This week we’re finally seeing some of our early butterflies, as well as some early-emerging aquatic insects. Our local arthropods are certainly taking advantage of the few-and-far-between sunny days; before we know it, we’ll see an explosion of activity as temperatures warm and day length increases. In the meantime, be like the bugs and get outside to soak up some of that much needed sunshine! (When we have it.)

Closeup of a cryptic brown moth on a window.

Pinion Moth (Lithophane pertorrida)

Pinion moths are cryptic, square-“shouldered” moths that overwinter as adults, which is why we end up seeing them earlier than other moths. As caterpillars, some species in this genus are known to feed on other insect larvae; an uncommon trait amongst Leptidopterans (butterflies and moths).

Photo by Glenn Marangelo, April 16th, 2023. Missoula, MT.

Brown Water Scorpion (Ranatra fusca)

With their slender shape and ability to blend in with aquatic plants, it’s no wonder that water scorpions are often referred to as “water stick insects.” However, water scorpions are true bugs, and more closely related to water striders. Their piercing and sucking mouthparts allow them to pierce their prey (usually smaller insects) and consume them from the inside out.

Photo by Heather King Minster, April 16th, 2023. Missoula, MT.

Closeup of a slender, brown aquatic bug laying on some outdoor furniture with peeling grey paint.
Closeup of a fuzzy, grey spider with large adorable eyes.

CA Flattened Jumping Spider (Platycryptus californicus)

Even those who are spider-averse can’t help but find jumping spiders cute. Their gigantic puppy-eyes are used for hunting; instead of spinning a web, jumping spiders stalk their prey, carefully planning the perfect route to hunt down and lunge at any unsuspecting dinner item.

Photo by Glenn Marangelo, April 16th, 2023. Missoula, MT.

Mourning Cloak (Nymphalis antiopa)

Our state butterfly is often the first and last butterfly we see every year. This species overwinters as adults, and is often seen emerging on sunny days to warm up. After the adults breed, they die off, and the following generation takes wing in late summer to early fall.

Photo by Kelly Dix, April 16th, 2023. Larry Creek, Florence, MT.

A dark brown butterfly with yellow wing edges sunning itself on a branch.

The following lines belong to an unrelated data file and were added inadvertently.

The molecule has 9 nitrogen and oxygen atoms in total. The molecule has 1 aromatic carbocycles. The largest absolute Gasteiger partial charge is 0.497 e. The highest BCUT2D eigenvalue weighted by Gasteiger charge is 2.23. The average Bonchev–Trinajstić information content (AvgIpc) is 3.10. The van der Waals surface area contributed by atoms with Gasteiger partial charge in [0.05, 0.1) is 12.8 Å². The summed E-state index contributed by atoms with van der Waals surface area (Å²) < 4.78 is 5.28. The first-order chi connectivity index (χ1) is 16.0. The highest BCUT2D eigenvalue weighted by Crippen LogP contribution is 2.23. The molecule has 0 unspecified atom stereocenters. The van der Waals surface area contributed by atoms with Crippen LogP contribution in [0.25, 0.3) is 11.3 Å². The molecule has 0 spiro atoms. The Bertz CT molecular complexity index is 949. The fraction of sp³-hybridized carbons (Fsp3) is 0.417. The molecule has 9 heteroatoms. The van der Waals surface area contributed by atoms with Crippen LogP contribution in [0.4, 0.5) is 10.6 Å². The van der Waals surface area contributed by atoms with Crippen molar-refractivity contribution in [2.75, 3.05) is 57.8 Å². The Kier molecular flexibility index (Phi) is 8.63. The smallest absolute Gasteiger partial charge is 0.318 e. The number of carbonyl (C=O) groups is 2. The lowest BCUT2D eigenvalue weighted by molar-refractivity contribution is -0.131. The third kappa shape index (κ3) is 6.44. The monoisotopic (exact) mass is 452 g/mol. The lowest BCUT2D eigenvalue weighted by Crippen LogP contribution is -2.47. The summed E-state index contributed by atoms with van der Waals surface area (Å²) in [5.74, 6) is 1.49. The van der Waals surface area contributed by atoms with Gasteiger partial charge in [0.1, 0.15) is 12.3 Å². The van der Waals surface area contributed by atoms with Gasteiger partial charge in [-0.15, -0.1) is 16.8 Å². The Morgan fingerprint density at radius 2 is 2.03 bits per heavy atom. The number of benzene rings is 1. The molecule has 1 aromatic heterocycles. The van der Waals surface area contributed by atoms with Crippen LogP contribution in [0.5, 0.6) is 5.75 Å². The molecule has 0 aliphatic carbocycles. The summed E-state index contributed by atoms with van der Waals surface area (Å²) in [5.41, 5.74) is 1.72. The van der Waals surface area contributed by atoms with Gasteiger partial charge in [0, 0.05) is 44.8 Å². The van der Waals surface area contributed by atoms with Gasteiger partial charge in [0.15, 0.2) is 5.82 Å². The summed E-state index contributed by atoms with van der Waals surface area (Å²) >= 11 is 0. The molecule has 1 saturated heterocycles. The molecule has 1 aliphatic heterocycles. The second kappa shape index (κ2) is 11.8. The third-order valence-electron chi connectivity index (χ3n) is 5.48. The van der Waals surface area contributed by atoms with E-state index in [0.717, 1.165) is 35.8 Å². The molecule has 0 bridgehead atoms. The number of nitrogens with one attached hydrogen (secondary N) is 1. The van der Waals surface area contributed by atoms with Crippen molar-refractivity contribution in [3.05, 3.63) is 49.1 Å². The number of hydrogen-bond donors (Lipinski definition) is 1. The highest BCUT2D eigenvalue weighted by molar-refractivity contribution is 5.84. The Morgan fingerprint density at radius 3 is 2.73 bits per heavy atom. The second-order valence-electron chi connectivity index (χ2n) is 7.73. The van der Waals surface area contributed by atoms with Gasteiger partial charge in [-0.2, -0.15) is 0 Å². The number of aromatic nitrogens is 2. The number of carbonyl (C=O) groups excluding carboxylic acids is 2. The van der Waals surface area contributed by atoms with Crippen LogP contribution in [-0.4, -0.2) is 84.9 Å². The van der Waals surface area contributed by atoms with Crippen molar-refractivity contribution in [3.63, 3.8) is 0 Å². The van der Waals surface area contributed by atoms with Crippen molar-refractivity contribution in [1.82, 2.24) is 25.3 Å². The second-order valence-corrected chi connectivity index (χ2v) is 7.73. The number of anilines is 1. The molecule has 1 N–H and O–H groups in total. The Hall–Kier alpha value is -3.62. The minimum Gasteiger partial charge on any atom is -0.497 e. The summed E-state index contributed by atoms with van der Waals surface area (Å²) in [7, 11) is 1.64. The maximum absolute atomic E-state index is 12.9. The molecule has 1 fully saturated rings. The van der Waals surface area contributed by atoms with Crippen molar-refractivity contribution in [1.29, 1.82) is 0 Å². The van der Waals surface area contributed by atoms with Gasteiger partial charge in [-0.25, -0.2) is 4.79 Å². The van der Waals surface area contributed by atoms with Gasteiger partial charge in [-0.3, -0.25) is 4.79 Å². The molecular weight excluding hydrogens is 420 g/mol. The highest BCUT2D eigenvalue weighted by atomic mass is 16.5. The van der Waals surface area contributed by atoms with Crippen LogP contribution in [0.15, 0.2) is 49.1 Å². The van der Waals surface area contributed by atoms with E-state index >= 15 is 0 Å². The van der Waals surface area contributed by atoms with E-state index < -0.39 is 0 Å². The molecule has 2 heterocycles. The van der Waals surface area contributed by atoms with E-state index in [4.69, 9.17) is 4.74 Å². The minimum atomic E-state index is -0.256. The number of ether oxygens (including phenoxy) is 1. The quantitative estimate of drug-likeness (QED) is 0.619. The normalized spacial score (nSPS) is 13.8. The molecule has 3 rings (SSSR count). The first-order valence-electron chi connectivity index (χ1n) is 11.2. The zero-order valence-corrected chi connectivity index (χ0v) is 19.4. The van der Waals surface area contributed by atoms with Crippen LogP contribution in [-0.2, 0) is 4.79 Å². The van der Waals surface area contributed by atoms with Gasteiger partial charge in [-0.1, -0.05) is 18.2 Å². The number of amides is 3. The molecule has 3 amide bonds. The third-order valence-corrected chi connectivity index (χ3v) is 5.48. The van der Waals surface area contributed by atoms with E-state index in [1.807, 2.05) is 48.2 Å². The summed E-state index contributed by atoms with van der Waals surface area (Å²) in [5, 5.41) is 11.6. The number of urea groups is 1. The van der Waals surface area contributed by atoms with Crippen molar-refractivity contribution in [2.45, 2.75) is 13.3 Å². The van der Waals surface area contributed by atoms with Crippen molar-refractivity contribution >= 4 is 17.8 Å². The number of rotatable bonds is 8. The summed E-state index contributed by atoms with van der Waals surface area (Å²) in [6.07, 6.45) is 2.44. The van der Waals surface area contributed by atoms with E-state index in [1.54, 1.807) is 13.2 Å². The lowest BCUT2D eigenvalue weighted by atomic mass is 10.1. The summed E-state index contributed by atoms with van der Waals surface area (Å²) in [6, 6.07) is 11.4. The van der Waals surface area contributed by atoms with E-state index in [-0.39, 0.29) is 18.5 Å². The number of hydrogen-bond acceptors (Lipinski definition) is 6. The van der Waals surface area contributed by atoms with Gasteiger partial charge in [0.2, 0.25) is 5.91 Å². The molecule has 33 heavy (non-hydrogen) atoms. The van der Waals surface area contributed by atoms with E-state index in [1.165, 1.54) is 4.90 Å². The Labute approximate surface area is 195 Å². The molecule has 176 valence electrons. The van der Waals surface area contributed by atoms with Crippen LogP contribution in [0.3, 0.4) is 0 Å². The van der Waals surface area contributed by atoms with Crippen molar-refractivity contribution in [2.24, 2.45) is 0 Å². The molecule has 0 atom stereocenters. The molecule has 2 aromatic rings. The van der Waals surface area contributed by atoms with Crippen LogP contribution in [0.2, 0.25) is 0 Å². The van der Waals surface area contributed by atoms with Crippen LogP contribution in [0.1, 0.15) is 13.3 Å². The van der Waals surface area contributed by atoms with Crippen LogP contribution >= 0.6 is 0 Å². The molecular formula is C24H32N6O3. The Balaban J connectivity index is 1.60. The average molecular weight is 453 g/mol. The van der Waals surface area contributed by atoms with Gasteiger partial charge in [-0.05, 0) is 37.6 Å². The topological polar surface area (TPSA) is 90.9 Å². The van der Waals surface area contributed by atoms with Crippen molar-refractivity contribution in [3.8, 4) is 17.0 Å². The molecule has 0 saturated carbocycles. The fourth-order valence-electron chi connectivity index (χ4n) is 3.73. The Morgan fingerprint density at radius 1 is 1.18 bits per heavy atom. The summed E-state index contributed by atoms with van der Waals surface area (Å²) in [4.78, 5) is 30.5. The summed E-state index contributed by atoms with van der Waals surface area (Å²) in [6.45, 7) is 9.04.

Closeup of a black-green aquatic beetle sitting in a net.

Predacious Diving Beetle (Dytiscus sp.)

Beetles in the Dytiscus genus are voracious aquatic predators, feeding on everything from mosquito larvae to small salamanders. This individual was found in an above ground pool, along with the earlier mention water scorpion.

Photo by Heather King Minster, April 16th, 2023. Missoula, MT.

Spring stonefly (Zapata sp.)

Referred to as “tiny winter blacks” by fly fishermen, stoneflies in this genus are distinguished from other early stoneflies by the “X” shape in their wing venation. Like most stoneflies, the aquatic nymphs require clean, cold-flowing streams to thrive, and are commonly used as indicators of stream health.

Photo by Brenna Shea, April 20th, 2023. Missoula, MT.

A minuscule, dark stonefly with smoky wings perched on a rock.
An orange butterfly with black spots resting on a log.

Hoary Comma (Polygonia gracilis)

Comma butterfiles are easily recognized by their bright orange patterning and ragged-looking wings; but their name comes from a distinctive spot on the underside of their wings. When the wings are folded, comma butterflies practically disappear into the foliage. The underside of their wings display cryptic colors, save for a distinctive, comma-shaped eyespot.

Photo by Kelly Dix, April 16th, 2023. Missoula, MT.

Snow fleas (Hypogastrura nivicola)

Snow fleas are not true fleas, but a group of arthropods known as springtails. Springtails had their insect status revoked and were reclassified as Entognatha, with mouthparts that are enclosed within the head. Insects, on the other hand, have external mouthparts.

Photo by Sandy Olsen Arnold, April 16th, 2023. Missoula, MT.

Macro shot of plump, grey springtails congregating near a log in a body of water.
Closeup of a black true bug with elaborate brown patterning on a white background.

Dirt-colored Seed Bug (Rhyparochromus vulgaris)

We’re not bullying this bug by referring to it as “dirt-colored”; the genus Rhyparochromus literally means “dirt colored” in Greek. This small, 6mm long true bug is another European import, but is not considered a pest due to its preference for seeds (as opposed to munching the plants in our gardens).

Photo by Glenn Marangelo, April 16th, 2023. Missoula, MT.

Winter Stonefly (Taeniopterygidae)

Winter stoneflies are unique insects that emerge from their aquatic nymphal stage in (you guessed it) late winter; this adult may even be considered a late bloomer, as April is typically the last month they are observed in the field. Not much is known about this group of stoneflies because, as suggested by the late naturalist H. B. Hynes, they are “most abundant early in the season before the average entomologist has emerged from hibernation.”

Photo by Brenna Shea, April 20th, 2023. Missoula, MT.

Closeup of a small, dark brown stonefly nestled near bright red cottonwood buds.